Some reasons why colleges should look at the laws that they put in place and try to change them. Students should have the right to conceal weapons on college campuses. The guns provide the protection that may be necessary in certain situations. Like the Virginia Tech Shooting, many people could have been saved if only one person had a gun. Having a gun gives a sense of safety to many people on the campus, especially for women with a greater risk of intruders and rapists. For these women, knowing that they have a way to defend themselves can set their minds to ease. Though some believe that the allowance of guns would increase violence on campus, no other college that has allowed concealed firearms has had an issue. Another concerning issue would be that having guns on campus would be easier for students to commit suicide; there are just some things in life that authorities cannot control, and that is one of them. The right to have a concealed weapon on campus should be conveyed freely.
Position Paper - Legalize Concealed Weapons on College Campuses
Liberty senior, Craig Storrs, says, “It makes me feel secure knowing I would be able to defend myself if something does happen, like Virginia Tech or if I get stopped on the street for a mugging or something like that” (Barry, 2011). The topic of legalizing concealed weapons on college campuses has been argued for many years. Some colleges have legalized concealed weapons on campus and have not had problems, but many will not even think about legalizing concealed weapons. Carrying a concealed weapon at the age of 21 is a right including a college campus, because it offers protection and safety to students (Students for concealed, 2008). Background of Concealed Weapons on College Campuses
Since the Virginia Tech shooting, many colleges have changed their on-campus laws concerning firearms. In eight states, the legislation is considering if students and staff would be able to carry a concealed weapon into college buildings. Many officials did not want to have another repeat the Virginia Tech shooting. Two years before the Virginia Tech shooting, the lawmakers of Texas rejected a bill to allow concealed weapons onto college campuses. Since then, the bill has come back with better arguments for the right to have a concealed weapon on college campuses. Corey Zipper, a twenty-one year-old psychology major, went to the state capitol to talk to the officials to pass the bill. Corey Zipper stated, “We get the mature thing a lot – that college students aren’t mature enough. And the alcohol thing – that we’re all just boozed up all the time” (Burnett, 2011). He also states that the law states that “a person much be 21 years old, have a clean record and no psychiatric disorders, and take a 10-hour instruction course that includes time at a firing range” (Burnett, 2011). In 2009 Texas passed the bill to legalize having a concealed weapon on college campus (Burnett, 2011). It Gives Protection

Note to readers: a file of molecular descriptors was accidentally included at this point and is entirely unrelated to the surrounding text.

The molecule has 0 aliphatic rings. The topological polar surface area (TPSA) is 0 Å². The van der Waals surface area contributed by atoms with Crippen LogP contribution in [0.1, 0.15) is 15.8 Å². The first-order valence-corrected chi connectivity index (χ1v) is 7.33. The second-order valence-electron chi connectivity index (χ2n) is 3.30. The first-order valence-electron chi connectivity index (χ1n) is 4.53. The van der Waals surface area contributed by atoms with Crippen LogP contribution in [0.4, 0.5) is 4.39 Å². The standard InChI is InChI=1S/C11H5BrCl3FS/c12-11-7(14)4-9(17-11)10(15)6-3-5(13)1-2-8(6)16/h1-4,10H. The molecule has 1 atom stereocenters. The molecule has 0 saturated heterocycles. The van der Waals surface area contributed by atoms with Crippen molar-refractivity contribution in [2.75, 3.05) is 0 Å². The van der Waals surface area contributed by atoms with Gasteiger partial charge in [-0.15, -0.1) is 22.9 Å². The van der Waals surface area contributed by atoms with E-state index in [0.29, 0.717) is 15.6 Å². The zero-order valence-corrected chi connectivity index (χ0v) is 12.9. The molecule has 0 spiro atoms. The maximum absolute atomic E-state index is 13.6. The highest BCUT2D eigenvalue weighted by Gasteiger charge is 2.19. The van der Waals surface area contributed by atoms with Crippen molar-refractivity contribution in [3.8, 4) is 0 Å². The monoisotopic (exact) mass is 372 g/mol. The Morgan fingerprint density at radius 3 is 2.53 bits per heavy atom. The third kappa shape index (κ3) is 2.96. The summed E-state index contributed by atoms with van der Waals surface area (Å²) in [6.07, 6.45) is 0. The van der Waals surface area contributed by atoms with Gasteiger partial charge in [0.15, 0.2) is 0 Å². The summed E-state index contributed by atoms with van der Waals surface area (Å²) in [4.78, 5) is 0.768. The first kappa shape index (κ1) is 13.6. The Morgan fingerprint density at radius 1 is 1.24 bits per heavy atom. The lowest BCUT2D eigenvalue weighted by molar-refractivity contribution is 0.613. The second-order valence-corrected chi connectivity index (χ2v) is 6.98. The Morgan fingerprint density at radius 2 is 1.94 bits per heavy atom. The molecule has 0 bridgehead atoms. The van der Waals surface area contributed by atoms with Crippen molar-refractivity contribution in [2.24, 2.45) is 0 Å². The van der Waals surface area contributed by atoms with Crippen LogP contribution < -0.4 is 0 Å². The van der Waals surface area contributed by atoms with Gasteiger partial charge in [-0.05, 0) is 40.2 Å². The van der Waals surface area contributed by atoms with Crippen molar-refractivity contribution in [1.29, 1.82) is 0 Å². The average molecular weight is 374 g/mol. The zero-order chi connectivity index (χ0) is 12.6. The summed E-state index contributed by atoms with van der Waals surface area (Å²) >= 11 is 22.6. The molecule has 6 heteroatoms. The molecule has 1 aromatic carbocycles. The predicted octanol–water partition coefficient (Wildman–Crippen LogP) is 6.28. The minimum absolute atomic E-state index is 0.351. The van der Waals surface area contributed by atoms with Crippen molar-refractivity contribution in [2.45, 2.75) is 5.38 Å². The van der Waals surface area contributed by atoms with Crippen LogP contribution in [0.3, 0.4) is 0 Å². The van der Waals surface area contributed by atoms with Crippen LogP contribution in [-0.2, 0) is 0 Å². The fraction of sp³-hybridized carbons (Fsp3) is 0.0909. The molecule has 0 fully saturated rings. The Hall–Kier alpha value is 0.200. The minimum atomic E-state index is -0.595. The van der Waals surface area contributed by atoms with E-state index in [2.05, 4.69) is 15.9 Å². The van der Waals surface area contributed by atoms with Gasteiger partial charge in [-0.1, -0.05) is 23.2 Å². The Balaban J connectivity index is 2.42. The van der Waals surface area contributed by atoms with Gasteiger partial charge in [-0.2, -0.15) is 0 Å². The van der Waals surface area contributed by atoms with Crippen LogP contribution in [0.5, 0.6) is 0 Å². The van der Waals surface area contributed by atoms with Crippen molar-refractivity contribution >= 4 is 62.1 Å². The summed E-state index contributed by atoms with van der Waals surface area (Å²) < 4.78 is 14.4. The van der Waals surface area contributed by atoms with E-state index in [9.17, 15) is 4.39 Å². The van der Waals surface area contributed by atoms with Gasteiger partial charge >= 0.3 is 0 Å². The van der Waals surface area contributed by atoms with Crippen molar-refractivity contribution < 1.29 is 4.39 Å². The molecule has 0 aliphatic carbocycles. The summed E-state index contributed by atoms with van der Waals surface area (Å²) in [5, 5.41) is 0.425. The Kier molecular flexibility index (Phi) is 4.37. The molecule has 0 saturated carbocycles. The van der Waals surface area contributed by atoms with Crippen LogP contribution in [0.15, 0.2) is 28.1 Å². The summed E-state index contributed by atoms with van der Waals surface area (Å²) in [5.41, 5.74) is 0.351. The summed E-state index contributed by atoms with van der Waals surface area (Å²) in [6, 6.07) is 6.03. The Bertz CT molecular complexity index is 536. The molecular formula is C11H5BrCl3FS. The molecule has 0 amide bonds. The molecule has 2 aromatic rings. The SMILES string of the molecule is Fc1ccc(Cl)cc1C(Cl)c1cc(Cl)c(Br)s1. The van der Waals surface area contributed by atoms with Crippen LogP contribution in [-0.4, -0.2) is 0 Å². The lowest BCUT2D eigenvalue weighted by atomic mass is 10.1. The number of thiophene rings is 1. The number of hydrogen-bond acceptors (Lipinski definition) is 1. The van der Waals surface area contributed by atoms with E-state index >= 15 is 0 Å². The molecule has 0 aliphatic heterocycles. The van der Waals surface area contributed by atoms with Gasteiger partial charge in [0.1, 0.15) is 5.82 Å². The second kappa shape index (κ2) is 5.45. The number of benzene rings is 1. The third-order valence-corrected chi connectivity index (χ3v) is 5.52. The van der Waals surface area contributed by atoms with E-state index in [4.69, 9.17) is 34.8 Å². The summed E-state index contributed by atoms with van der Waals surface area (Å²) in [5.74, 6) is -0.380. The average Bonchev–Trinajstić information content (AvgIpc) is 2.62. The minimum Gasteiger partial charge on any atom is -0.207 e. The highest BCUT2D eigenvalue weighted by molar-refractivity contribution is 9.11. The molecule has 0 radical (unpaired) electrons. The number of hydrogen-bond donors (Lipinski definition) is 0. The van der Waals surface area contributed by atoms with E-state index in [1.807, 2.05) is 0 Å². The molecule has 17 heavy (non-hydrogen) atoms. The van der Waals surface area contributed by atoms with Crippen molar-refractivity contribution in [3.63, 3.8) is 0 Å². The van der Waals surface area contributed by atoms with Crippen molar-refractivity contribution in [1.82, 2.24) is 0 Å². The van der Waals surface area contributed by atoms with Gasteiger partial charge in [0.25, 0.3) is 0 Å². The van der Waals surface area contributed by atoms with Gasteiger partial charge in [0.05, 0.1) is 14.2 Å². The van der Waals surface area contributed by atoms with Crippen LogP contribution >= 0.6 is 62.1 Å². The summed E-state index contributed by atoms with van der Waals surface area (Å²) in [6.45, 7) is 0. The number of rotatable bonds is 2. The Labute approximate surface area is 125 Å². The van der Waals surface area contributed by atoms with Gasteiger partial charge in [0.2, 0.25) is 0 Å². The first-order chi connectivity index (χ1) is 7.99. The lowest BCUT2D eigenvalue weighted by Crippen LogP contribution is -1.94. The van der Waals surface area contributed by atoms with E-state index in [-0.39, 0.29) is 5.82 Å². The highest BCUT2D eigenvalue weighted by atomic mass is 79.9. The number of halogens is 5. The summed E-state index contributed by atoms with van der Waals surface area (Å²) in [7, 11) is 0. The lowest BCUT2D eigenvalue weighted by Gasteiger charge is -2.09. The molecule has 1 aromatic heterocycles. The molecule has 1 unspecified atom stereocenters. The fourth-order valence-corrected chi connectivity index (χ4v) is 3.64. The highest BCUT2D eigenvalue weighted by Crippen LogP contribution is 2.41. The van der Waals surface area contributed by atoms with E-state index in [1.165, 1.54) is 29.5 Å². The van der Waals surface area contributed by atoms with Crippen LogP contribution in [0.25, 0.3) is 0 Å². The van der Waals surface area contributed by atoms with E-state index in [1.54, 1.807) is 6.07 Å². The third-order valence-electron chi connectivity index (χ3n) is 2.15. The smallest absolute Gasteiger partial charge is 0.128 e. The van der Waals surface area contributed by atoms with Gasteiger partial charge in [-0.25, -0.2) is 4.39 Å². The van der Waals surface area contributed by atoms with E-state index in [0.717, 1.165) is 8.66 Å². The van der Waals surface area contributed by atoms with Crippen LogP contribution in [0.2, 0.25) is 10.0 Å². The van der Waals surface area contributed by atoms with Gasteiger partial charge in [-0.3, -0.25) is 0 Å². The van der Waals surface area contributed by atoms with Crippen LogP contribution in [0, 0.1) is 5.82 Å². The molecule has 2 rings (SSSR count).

Allowing students to carry a gun could save their lives. Life can be unpredictable, so when something happens people should be prepared. If by being prepared means they need to carry a gun, then why would the state want to take that right from someone? A person has the right to protect his/herself and others, and a responsible firearm owner would do such. Many lives could be saved by the simple action of allowing concealed weapons on college campuses (Concealed Guns, 2011). Background of Virginia Tech Shooting
On April 16, 2007, Seung-Hui Cho, student at Virginia Tech, began his shooting around 7:15 A.M. in a co-ed dormitory. He first killed Emily Hilsher and Ryan Clark. The Virginia Tech Police Chief said, “We secured the building, we secured the crime scene” (Caruso, n.d.). The authorities did not put the college on lock down and had classes as schedualed. Seung-Hui Cho did not leave the campus; around 9:15 A.M. he started to kill again. He went into the...
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